Alice Grunstra

We sat down with Alice, former QA lead for Perfect World and tester for companies like Crystal Dynamics, Sega, and Bandai Namco.

QRM: Can you tell us a little bit about who you are and what you do in the games industry?

Alice: Most of my experience is in quality assurance. I've also done some customer service and community management, and more specialized QA work such as compliance QA and localization (my favorite).

QRM: How long have you been involved in the game industry, and what projects have you worked on? What are you working on currently?

Alice: About ten years. Some of the more well-known titles I've worked on include Phantasy Star Universe, Yakuza 2, Mario and Sonic at the Olympic Games, Batman: Arkham Asylum, Tomb Raider: Underworld, and Little Nightmares, as well as a number of MMOs including Neverwinter, Star Trek Online, and RaiderZ. I've done QA testing for some indie games, too, such as Christine Love's Hate Plus and Wadjet Eye Games' The Blackwell Epiphany. I'm currently doing some freelance QA work for the upcoming game Elsinore by Golden Glitch Studios.

QRM: What inspired you to get started in the games industry?

Alice: I sort of fell into it, to be honest. I've been playing games for as long as I can remember, but never really considered it as a career until I happened to spot a recruitment ad for QA at Sega and thought, "I could totally do that." Turns out I was right!

QRM: In what ways do you feel your experiences as a queer person manifest in the games you work on, and influence the work you do?

Alice: I haven't really found a whole lot of opportunities for my queerness (such as it is) to manifest in QA. About the most I could ever do was look at how a character was presented and write up a bug about it if they were being portrayed as an offensive stereotype or something. I probably could have gotten away with a lot more in the work I did on localization of Chinese and Korean MMOs, though; I could and did rewrite entire quest lines if necessary, and now I'm kicking myself for not doing so in such a way that could have added more queer representation to the games.

QRM: Do you have a favourite queer character—in games or media more generally? If so, what is it about them that makes them your favourite?
Question asked by @kamienw.

Alice: There are quite a few good ones I can think of, but I'd have to say Kaine from Nier is among my favorites. For one thing, she occupies a queer identity that is hardly ever represented; for another, she's a rude, crass, deeply flawed person, which is a really important thing for queer characters to be—they need to be portrayed as just as human as any other character.

QRM: Have you ever encountered roadblocks in trying to include queer characters in games? What do you think is preventing greater diversity within games?
Question asked by @dustinalex91.

Alice: Not personally, since QA doesn't tend to have much say in what's included in a game and what isn't, but I think one of the biggest barriers is money. Major game companies tend to be very risk-averse these days, and don't dare include openly queer characters for fear of alienating their customers and losing profit. I think it's really important for that attitude to be overturned; we can't depend on indie devs for everything. AAA studios need to step up and say, without any equivocation, that this is how things are going to be from now on, and if their customers decide not to buy their games anymore because of the inclusion of queer characters, then those customers are welcome to leave and not let the door hit them in the ass on the way out.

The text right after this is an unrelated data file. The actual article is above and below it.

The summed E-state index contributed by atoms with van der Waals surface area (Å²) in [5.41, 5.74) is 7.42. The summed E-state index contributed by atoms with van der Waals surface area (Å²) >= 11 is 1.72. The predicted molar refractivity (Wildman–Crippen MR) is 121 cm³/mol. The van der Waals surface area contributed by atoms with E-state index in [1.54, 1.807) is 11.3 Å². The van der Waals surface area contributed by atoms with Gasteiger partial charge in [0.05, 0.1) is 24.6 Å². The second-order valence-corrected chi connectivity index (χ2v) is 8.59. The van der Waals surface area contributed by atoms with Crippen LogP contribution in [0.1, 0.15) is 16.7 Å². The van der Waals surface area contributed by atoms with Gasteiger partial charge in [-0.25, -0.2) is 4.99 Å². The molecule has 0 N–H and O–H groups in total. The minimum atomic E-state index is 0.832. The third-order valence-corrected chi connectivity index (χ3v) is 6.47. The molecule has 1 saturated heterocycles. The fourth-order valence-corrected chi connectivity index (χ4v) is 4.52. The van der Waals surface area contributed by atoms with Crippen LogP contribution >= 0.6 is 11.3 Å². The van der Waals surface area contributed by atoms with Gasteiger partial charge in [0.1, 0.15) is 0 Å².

QRM: Why do you think it is important that queer audiences are able to see themselves represented in the games they play, and in the developers who make the games they see? What can we do to improve the industry for queer audiences and devs?

Alice: Games have the potential to portray a literally infinite vista of possibility, so to not include queerness in that spectrum of constructed realities is irresponsible and unimaginative at best. It's also important to present a wide range of possible identities; for someone who might be struggling with or questioning their own, seeing what they could be might result in an epiphany that they might never have had otherwise, or at least provide options that they might not have realized were available. You never know what will click with your audience, so don't be afraid to experiment!

QRM: In what ways can non-queer folk increase and support queer diversity present within games, as well as in the industry more broadly? How can we all work to support intersectional approaches to diversity, and why is this important?

Alice: Education is a very important tool and should be employed whenever possible, but for a certain subset of people who refuse to listen and learn, I think a more useful tool would be social stigma. I think it's important for people who rail against diversity, who harass game devs, who whine about "SJWs ruining games", etc. etc. to learn that there are consequences for such actions, and for the people around them to learn the same thing. They need to be ostracized, isolated, and told in no uncertain terms that their kind is not welcome in this community. It's been said before, but it's the responsibility of non-queer folk to push toxicity aside and make room for more diverse voices, and sometimes the only way to do that is to speak to the perpetrators of that toxicity in the only language they understand.

QRM: Is there a message that you would like to share with the queer game players, game studies researchers, and other interested folks who comprise the Queerly Represent Me community?

Alice: Keep being your strong, brave, beautiful selves!


You can find Alice on Twitter and Twitch.